This campaign isn’t just winning awards, it’s winning heart too. How can anyone not be attracted to these dream-like pictures that tug at our inner desire to explore and travel?
Since 2011 JR East, one of Japan’s major passenger railway groups, has been running a powerful advertising campaign called Get Back, Tohoku (行くぜ、東北). In an interview in 2015 Dentsu Director Yoshihiro Yagi, who has been spearheading the campaign, explained that the idea was conceived in the wake of the 2011 Tohoku earthquake and tsunami because the best way to support the region was to get people to go there.
[…] “There must be something we can do,” Yagi recalls saying. This eventually led to the campaign slogan Get Back, Tohoku. The posters, now in their 7th year, have largely remained the same in concept and typically feature minimal but powerful photos of trains with the slogan in small, bold letters. At the bottom of the poster, in small font, it reads “You can’t meet by e-mail. Meet on the rails.”
This is a familiar feeling. I’ve walked this path before, many times.
A few weeks back, I set my mind to posting here regularly, again. Despite the lengthy layoff, I thought the return would be made smoother after 4 years of writing.
Man, how wrong and naive it was to habour that thought. I knew it’s not going to be easy, but I never imagined it would be this excruciatingly tough. It’s painful to turn an idea in my head into words on the screen. Often, the words appear to lose their meaning after I typed them. They are not what I wanted to communicate. On some occasions, the words dried up while I was typing. They almost never return.
I’ve shared my struggles with writing before but this feeling unlike anything in the past. It could be the constant sleep deprivation — a maximum of 5 hours of interrupted rest every week night. This, together with the pressure on the constant disappointment in my job search, may have led to my current awkward state. It seemed every thing, object and people were weighing me down. There was no margin to breathe.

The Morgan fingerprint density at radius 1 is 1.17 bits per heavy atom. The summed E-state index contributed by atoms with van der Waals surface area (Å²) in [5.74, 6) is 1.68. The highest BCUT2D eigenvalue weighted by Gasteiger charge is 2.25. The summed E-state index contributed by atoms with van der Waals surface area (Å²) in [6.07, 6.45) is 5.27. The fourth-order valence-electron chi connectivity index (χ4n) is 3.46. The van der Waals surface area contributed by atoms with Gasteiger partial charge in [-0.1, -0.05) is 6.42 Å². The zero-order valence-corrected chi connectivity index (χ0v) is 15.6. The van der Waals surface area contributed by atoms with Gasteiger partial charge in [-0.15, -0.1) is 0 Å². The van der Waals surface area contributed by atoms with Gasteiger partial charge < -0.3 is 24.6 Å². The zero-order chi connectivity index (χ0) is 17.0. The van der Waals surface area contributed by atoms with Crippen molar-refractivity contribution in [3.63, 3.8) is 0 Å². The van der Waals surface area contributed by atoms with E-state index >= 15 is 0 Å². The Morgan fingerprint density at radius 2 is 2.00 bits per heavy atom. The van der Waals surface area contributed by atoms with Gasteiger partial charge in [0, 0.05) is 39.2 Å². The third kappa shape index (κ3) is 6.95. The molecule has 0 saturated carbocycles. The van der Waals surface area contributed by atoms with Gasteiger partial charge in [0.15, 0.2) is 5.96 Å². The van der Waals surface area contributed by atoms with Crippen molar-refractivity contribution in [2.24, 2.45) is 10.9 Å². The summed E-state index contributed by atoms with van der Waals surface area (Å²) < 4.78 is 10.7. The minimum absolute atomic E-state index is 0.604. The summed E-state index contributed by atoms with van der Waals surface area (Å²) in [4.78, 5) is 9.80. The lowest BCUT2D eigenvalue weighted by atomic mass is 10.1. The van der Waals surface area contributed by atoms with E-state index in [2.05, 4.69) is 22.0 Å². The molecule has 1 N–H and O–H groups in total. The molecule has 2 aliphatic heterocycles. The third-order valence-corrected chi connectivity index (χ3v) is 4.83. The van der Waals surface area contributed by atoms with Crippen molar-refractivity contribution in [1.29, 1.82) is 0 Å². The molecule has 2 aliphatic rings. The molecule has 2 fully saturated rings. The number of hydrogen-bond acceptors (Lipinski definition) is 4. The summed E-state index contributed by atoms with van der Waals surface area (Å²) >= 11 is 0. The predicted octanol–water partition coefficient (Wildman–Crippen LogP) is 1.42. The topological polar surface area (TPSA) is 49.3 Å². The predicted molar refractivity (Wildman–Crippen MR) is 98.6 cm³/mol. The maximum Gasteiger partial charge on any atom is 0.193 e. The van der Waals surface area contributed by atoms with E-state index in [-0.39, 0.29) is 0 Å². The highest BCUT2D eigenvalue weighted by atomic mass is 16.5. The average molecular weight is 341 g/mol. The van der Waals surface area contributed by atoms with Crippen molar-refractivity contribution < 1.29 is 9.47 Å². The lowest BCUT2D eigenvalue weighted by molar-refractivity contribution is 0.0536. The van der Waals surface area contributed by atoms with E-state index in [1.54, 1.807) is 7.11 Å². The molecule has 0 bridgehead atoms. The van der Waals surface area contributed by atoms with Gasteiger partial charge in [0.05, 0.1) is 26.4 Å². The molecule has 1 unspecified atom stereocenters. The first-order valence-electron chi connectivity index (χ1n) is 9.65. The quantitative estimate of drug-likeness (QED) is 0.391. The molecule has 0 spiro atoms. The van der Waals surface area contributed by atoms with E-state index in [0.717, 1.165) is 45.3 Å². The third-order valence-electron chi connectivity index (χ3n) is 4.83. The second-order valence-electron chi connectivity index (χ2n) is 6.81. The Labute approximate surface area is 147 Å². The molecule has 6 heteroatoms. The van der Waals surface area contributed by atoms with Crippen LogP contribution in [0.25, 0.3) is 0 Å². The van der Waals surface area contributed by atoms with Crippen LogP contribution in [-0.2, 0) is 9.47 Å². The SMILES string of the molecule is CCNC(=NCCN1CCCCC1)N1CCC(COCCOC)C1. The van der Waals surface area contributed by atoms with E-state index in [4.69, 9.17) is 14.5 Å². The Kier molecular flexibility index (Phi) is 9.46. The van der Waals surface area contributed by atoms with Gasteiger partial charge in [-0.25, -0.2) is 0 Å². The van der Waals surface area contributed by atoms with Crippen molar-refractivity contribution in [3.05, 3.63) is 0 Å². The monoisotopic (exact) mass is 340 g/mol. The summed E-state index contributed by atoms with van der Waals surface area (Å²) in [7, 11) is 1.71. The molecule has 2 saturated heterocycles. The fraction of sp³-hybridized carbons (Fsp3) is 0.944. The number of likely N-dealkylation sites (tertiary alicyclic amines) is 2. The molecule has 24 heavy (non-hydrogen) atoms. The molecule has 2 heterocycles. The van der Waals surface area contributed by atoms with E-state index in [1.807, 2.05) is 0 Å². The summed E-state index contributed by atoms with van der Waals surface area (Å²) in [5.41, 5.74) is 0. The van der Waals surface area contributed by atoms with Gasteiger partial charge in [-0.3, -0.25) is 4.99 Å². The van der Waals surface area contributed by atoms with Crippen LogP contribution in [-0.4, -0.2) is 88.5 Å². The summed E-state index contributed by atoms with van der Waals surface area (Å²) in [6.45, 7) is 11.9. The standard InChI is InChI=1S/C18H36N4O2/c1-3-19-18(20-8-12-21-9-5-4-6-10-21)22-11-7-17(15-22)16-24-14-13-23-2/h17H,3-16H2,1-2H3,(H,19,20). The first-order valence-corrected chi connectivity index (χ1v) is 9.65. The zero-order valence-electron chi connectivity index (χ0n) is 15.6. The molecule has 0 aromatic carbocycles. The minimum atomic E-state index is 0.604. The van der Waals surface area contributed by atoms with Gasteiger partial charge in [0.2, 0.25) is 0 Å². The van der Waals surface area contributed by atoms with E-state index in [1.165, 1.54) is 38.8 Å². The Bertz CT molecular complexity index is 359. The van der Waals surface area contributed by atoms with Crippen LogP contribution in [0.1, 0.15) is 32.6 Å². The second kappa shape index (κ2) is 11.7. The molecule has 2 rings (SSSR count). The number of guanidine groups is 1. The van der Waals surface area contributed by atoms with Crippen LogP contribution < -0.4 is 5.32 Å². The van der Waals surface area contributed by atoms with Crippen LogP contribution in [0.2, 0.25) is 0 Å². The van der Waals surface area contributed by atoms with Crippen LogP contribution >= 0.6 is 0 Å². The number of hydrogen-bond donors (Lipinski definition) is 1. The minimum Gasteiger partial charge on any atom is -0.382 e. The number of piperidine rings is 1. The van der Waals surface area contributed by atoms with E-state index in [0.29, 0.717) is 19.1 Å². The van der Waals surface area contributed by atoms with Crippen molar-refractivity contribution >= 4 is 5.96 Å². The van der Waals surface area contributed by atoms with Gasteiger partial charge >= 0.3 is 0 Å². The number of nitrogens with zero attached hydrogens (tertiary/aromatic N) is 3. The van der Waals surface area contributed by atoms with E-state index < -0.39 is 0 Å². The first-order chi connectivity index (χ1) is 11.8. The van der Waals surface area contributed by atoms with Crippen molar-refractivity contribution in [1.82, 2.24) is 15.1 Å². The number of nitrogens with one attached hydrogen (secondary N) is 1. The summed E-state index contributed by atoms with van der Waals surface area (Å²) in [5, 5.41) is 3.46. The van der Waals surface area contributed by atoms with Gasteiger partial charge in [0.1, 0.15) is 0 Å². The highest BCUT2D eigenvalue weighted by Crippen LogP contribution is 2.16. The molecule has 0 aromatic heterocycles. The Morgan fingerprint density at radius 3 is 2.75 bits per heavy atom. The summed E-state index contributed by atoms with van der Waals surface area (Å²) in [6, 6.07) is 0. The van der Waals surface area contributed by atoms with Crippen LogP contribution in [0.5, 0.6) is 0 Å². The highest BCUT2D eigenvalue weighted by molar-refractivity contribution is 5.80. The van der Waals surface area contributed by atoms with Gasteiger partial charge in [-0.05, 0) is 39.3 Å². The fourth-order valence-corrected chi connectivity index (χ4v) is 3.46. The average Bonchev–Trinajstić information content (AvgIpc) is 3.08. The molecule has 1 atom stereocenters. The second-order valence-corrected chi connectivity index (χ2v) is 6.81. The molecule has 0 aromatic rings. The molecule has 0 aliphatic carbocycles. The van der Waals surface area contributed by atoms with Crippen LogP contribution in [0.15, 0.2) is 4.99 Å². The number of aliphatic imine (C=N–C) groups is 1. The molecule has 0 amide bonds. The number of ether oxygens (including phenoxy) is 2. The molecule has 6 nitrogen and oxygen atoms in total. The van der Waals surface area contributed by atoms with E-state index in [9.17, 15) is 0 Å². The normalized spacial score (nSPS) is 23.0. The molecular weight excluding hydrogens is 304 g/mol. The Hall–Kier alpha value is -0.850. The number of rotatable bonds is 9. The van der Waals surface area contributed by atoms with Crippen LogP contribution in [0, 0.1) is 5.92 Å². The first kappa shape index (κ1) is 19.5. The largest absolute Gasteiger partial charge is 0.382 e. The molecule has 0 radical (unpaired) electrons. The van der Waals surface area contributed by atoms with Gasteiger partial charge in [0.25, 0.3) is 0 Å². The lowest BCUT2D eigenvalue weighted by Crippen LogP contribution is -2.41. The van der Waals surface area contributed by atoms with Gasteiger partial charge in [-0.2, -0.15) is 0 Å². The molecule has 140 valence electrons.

I wrote this on the last page of a generic paper notebook. I was hoping it can offer me an escape from this writing slump and it certainly helped.
Now that I’ve got this out of my chest, let’s see where this newfound enthusiasm will lead me.
Football and Brazil is intertwined. The samba skills, the nifty footwork, the joy of playing – these are the images we’ve come to associate Brazilian football with.
As a huge football fan, I’m a big admirer of the iconic jerseys of Brazil national team. I find them to be an accurate representation of its country – vibrant, diverse, energetic and fun-loving.
Though I’ve never own any of their shirts, it doesn’t stop me from casting an envy eye on the design. The story behind this bright yellow top with green trims, blue shorts and white socks involves a trip down memory lane to their World Cup struggle in 1950.
Brazil lost that game, and Brazilians were absolutely crushed. People left the stadium in tears, and some of their tears transformed into racist grudges.
[…] Everything was scrutinized, including those plain white jerseys the players had worn in the game. Brazilians thought they were cursed and the soccer authorities decided to hold a competition to design a new uniform.
Not to spoil anything here, read on to find out what happened next.
I love magazines. I adore the concepts behind good branding.
Combing these two interests bring Magazine B, a publication that explores in-depth on just one particular brand in each issue.
I’ve a few issues in my book shelves and they’re all lovely reads. The editors have good taste on the brands to cover – not the mainstream giants we are familiar with, but the more restrained brands like Aesop, MUJI and Patagonia.
“People want to know more about the brands around them. B aims to be a messenger to help readers discover what good brands are.”, Taehyuk Choi, editor-in-chief of the publication, responding to why this magazine exist.
A brand is an experience and a promise. Picking up Magazine B is both an enriching experience and a promise to discover what makes brand good.
In this digital-era of ours, we are surrounded by data. The ones that control these data have enormous power over us and the economy.
Our every movement online are being tracked, like a giant eye following us everywhere we go and documenting our behavior for analysis in the lab.
Google can see what people search for, Facebook what they share, Amazon what they buy. They own app stores and operating systems, and rent out computing power to startups. They have a “God’s eye view” of activities in their own markets and beyond. They can see when a new product or service gains traction, allowing them to copy it or simply buy the upstart before it becomes too great a threat.
[…] By providing barriers to entry and early-warning systems, data can stifle competition.